Binbloom reloaded
2022-07-05, 14:35–15:10 (Europe/Paris), Amphitheater

Reverse-engineering hardware devices usually requires extracting data from
memory, be it from an internal Flash of a SoC, an external NAND or SPI
flash chip. Extracting memory content is part of the job, but once done we still
need to analyze it and face the inevitable truth : we may be in front of an
unknown memory dump or just have no idea of how information is stored in it,
or even how it is loaded into the SoC or MCU memory.
In this talk we will introduce Binbloom version 2, a tool able to identify the base address of any firmware code and also some specific structures such as UDS databases (often encountered in ECUs), no matter what the architecture (32 or 64 bits).

Detailed outline

I. Introduction (5 minutes)

I.1. Quick introduction and demo of the tool

I will start the talk by introducing the main reason why this new version of Binbloom has been developed and will show it live on various firmwares (on 32-bit and 64-bit firmwares). I will also insist on the fact this tool implements a new method that will be detailed in this talk, and that other tools exist too.

I.3. How existing tools work

I then talk about how I came to improve Binbloom, the fact that other tools do exist that are able to guess a firmware base address (like rbasefind for instance), and I will detail their internals (basically, they try every possible base address and compute a score based on some heuristics).

I.4. Actual limitations (64-bit architecture)
I will then talk about the actual limitations of these existing tools, the lack of support for 64-bit architecture.

II. Bruteforce vs. Inference (7 minutes)

In this part of the talk, I will detail the algorithm implemented in Binbloom v2, which does not rely on bruteforce but try to infer the base address based on data found in the firmware.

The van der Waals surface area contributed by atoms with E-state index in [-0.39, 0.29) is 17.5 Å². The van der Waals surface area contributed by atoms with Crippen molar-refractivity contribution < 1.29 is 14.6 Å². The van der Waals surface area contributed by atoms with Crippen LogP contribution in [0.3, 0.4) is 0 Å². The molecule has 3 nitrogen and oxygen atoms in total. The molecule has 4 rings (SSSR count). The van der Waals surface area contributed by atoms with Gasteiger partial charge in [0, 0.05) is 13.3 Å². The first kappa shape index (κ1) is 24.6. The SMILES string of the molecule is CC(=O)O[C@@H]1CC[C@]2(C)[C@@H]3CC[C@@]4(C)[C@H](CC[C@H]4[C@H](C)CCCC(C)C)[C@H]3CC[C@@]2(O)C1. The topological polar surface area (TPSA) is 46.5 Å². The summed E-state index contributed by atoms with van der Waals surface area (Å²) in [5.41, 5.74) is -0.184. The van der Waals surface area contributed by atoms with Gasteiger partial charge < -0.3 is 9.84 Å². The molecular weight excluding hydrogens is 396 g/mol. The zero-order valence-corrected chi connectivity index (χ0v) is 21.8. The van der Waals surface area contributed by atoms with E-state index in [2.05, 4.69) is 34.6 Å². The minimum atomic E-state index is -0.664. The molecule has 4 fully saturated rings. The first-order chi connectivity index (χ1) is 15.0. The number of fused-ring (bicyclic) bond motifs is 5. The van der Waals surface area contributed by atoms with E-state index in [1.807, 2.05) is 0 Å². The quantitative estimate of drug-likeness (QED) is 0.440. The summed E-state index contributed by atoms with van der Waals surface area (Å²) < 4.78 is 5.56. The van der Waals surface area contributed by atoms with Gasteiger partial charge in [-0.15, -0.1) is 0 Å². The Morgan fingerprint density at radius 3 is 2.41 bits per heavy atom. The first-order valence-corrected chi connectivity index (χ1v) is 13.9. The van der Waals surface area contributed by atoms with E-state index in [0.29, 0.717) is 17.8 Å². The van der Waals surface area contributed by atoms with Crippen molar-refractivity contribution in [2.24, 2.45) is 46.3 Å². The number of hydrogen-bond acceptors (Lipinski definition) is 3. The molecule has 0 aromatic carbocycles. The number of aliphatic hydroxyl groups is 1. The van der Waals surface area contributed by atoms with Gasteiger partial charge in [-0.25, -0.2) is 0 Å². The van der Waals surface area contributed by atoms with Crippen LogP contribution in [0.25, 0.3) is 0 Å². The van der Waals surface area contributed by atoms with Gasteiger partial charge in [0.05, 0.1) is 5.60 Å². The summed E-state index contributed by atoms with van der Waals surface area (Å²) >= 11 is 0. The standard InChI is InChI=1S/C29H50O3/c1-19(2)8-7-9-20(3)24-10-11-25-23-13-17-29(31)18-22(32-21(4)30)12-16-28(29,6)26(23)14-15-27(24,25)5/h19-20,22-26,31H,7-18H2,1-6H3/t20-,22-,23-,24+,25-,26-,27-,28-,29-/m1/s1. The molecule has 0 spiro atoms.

II.1. Entropy

I present the first interesting metric other tools are lacking: entropy. Firmware entropy can be useful to tell code and data apart, based on thresholds that have to be determined.

II.2. Introducing Binbloom v2 internals

It is time to go into the details with a focus on the inference mechanism implemented in Binbloom v2. This mechanism allows Binbloom to deduce a set of potential base address rather than bruteforcing any possible values, that is more efficient on 64-bit architecture firmware files but also backward-compatible with 32-bit architectures.

II.3. Implementation constraints (memory usage, performances and firmware file size)

I will then talk about some technical constraints I faced during the development of Binbloom, especially memory usage issues or how I had to deal with a huge number of candidate addresses. I will also talk about performances issues and code optimization.

II.4. 32-bit and 64-bit architectures support

Again, I will insist in this part of the talk on the fact that this method is generic and may be used for 32-bit and 64-bit based firmware files, with the same efficiency.

III. Binbloom v2 (3 minutes)

III.1. Comparison between Binbloom v2, rbasefind and Binbloom v1
I will present in this section the result of a comparative analysis performed on Binbloom v1 and v2 and rbasefind, aiming at evaluating the efficiency of these three toos on a set of firmware files gathered on Internet (thanks Twitter !) and internally at Quarkslab.

III.2. Improvements

I will then present some improvements (in our todo list) for Binbloom v2, and what they may bring to the tool. It is also a good time to ask the audience to contribute to this project ! I will give the repository URL and invite attendees to give it a try (and report issues as well) =)

See also: 🎥 video

See also: slides

Damien Cauquil is a Security Researcher at Quarkslab who loves reverse-engineering hardware devices, firmwares and protocols.